Burma has always intrigued me and had been on my “must visit” list for many years. Sadly, events conspired against me and it was not until 2012 that I managed to visit the country for the first time. It exceeded all my expectations and I made a return visit in 2018, a visit which is the subject of this story.
I am taking a risk with this story. The very mention of Myanmar, as Burma is now known, rings alarm bells for many people. This is sad because, although the atrocities against the Rohingya people in North Myanmar are appalling and whilst those responsible should be strongly condemned, in my view, it’s also wrong to tag the whole 54 million population of the country with the same label.
Arguably Myanmar is the least well known and most misunderstood country in south-east Asia. It has had a very difficult history which continues today. The British colonised Burma in the 19th century and the familiar colonial pattern of paternalism combined with ruthless exploitation of the abundant natural resources followed.
Burma, during the period of British rule, was the wealthiest country in south-east Asia. It was the first country to produce commercial quantities of oil. Along with the oil, the British colonialist exploited teak and other timber products, tungsten and gemstones and, up until WW2, Burma was the world’s largest producer and exporter of rice.
The enormous wealth from this exploitation did not, of course, flow to the Burmese but instead went into the coffers of British companies in London. What was invested back into Burma was a pittance compared with what was taken out.
Although the British established Burma as a unified country, it was in fact far from unified and was an uneasy amalgam of more than 135 different ethnolinguistic groups whose differences have been manifested in numerous wars and civil conflicts. Even today, the country is riven by deeply religious, cultural and social differences and it has one of the highest levels of income disparity of any country in the world.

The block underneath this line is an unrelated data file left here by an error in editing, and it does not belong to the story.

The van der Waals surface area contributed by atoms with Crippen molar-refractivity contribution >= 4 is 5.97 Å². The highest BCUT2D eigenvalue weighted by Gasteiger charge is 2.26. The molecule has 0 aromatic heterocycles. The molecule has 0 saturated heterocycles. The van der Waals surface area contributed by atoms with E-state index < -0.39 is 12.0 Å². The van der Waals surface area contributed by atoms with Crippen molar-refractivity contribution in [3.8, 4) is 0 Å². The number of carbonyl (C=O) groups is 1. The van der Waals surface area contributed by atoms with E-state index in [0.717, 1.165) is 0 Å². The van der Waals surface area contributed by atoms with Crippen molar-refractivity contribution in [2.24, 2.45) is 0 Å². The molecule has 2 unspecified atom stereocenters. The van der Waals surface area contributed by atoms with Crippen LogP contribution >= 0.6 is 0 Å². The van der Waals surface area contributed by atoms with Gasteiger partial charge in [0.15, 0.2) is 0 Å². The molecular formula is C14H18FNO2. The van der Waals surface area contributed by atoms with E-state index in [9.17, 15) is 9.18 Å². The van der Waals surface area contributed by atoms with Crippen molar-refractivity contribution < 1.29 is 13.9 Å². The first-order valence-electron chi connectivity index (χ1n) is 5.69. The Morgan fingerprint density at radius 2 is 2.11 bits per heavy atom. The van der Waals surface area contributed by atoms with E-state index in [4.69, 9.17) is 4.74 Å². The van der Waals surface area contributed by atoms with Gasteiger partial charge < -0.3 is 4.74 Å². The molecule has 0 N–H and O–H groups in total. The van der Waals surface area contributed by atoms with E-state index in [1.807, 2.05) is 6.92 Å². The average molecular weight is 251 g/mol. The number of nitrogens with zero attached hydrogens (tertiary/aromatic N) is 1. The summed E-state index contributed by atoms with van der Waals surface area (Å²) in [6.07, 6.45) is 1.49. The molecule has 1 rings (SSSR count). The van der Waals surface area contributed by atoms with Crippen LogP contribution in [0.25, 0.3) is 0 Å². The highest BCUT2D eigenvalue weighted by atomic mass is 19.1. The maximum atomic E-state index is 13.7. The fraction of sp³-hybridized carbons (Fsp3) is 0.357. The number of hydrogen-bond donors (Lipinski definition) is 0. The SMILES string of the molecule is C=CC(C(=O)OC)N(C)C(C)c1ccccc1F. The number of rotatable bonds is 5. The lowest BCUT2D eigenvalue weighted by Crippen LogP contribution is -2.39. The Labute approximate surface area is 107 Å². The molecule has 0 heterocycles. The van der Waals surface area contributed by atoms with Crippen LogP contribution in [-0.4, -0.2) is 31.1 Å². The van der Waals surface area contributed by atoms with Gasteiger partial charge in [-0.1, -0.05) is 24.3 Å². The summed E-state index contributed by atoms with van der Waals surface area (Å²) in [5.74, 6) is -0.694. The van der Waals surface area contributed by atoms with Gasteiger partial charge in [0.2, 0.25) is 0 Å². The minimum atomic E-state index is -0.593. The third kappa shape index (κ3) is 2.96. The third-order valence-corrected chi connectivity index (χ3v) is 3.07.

As the Japanese invaded Burma in the second world war, the retreating British forces implemented a scorched-earth policy, destroying most of the infrastructure and the mining and other assets including the very important fleet of riverboats — the dominant form of transport in the country.
So when Burma was hastily granted independence in 1948 the new government found a very bare cupboard — a dirt-poor country with very little infrastructure and an almost totally uneducated population.
Sadly, since independence, it has been a very hard road for the Burmese. A corrupt military clique ruled the country for many years and pursued a policy of isolationism and actively discouraged tourism. Economic advancement was very slow.
In an effort to encourage a transition to a more enlightened regime, western countries imposed severe economic sanctions on the country for many years. It is only when a nominally civilian government was installed in 2010 that the sanctions were lifted and the country opened up to tourism.
It was two years later that I made my first visit when I travelled on a riverboat down the Ayeyarwady River — formerly known as the Irrawaddy — from Mandalay to Yangon. It was a wonderful experience but, since then, more luxurious cruising boats have been introduced and the Mandalay to Yangon run is fast becoming overrun with tourists. I was fortunate to enjoy it when it was an un-destination.
This wonderful first experience and, in particular, the friendly, smiling Burmese had me wanting to go back to Myanmar — but in a setting well away from the tourist hordes. The ideal opportunity presented itself in 2017 when I had the chance to travel again on a small riverboat on a first “expedition”, visiting small towns and villages on the Ayeyarwady Delta in the south.
The expedition was actually in 2018 but to secure a place on the first exploratory sailing I had to make a booking and commit a year in advance. Unfortunately, in the intervening twelve months, the well-documented atrocities against the Rohingya people in northern Myanmar took place. Myanmar was well and truly back in the sin bin and the peace credentials of Aung Sun Suu Kyi — the Lady — were in tatters.